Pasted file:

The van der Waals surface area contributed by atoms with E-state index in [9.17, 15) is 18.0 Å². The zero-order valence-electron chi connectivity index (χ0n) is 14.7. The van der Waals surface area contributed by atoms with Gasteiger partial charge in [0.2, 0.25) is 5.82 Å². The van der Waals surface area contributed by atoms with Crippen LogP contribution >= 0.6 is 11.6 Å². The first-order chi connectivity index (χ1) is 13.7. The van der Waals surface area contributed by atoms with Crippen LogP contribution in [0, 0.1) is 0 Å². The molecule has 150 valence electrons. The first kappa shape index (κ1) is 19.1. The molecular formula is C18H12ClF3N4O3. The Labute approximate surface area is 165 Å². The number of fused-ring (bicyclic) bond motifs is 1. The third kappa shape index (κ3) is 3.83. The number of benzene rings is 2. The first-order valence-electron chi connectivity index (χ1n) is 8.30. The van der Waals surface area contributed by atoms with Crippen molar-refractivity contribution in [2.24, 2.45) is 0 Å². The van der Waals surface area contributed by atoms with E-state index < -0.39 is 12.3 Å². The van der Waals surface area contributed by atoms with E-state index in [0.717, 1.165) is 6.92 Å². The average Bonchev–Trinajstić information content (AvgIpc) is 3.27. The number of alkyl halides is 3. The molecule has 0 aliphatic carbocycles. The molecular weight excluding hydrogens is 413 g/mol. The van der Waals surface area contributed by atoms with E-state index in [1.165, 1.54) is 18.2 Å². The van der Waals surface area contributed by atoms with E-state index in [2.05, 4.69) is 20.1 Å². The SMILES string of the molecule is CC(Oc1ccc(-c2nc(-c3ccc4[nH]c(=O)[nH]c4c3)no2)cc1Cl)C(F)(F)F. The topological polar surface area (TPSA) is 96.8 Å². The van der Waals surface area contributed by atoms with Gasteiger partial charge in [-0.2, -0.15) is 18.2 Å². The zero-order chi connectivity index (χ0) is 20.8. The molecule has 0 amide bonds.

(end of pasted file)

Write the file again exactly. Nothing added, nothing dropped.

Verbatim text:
The van der Waals surface area contributed by atoms with E-state index in [9.17, 15) is 18.0 Å². The zero-order valence-electron chi connectivity index (χ0n) is 14.7. The van der Waals surface area contributed by atoms with Gasteiger partial charge in [0.2, 0.25) is 5.82 Å². The van der Waals surface area contributed by atoms with Crippen LogP contribution >= 0.6 is 11.6 Å². The first-order chi connectivity index (χ1) is 13.7. The van der Waals surface area contributed by atoms with Crippen LogP contribution in [0, 0.1) is 0 Å². The molecule has 150 valence electrons. The first kappa shape index (κ1) is 19.1. The molecular formula is C18H12ClF3N4O3. The Labute approximate surface area is 165 Å². The number of fused-ring (bicyclic) bond motifs is 1. The third kappa shape index (κ3) is 3.83. The number of benzene rings is 2. The first-order valence-electron chi connectivity index (χ1n) is 8.30. The van der Waals surface area contributed by atoms with Crippen molar-refractivity contribution in [2.24, 2.45) is 0 Å². The van der Waals surface area contributed by atoms with E-state index < -0.39 is 12.3 Å². The van der Waals surface area contributed by atoms with E-state index in [0.717, 1.165) is 6.92 Å². The average Bonchev–Trinajstić information content (AvgIpc) is 3.27. The number of alkyl halides is 3. The molecule has 0 aliphatic carbocycles. The molecular weight excluding hydrogens is 413 g/mol. The van der Waals surface area contributed by atoms with E-state index in [1.165, 1.54) is 18.2 Å². The van der Waals surface area contributed by atoms with E-state index in [2.05, 4.69) is 20.1 Å². The SMILES string of the molecule is CC(Oc1ccc(-c2nc(-c3ccc4[nH]c(=O)[nH]c4c3)no2)cc1Cl)C(F)(F)F. The topological polar surface area (TPSA) is 96.8 Å². The van der Waals surface area contributed by atoms with Gasteiger partial charge in [-0.2, -0.15) is 18.2 Å². The zero-order chi connectivity index (χ0) is 20.8. The molecule has 0 amide bonds.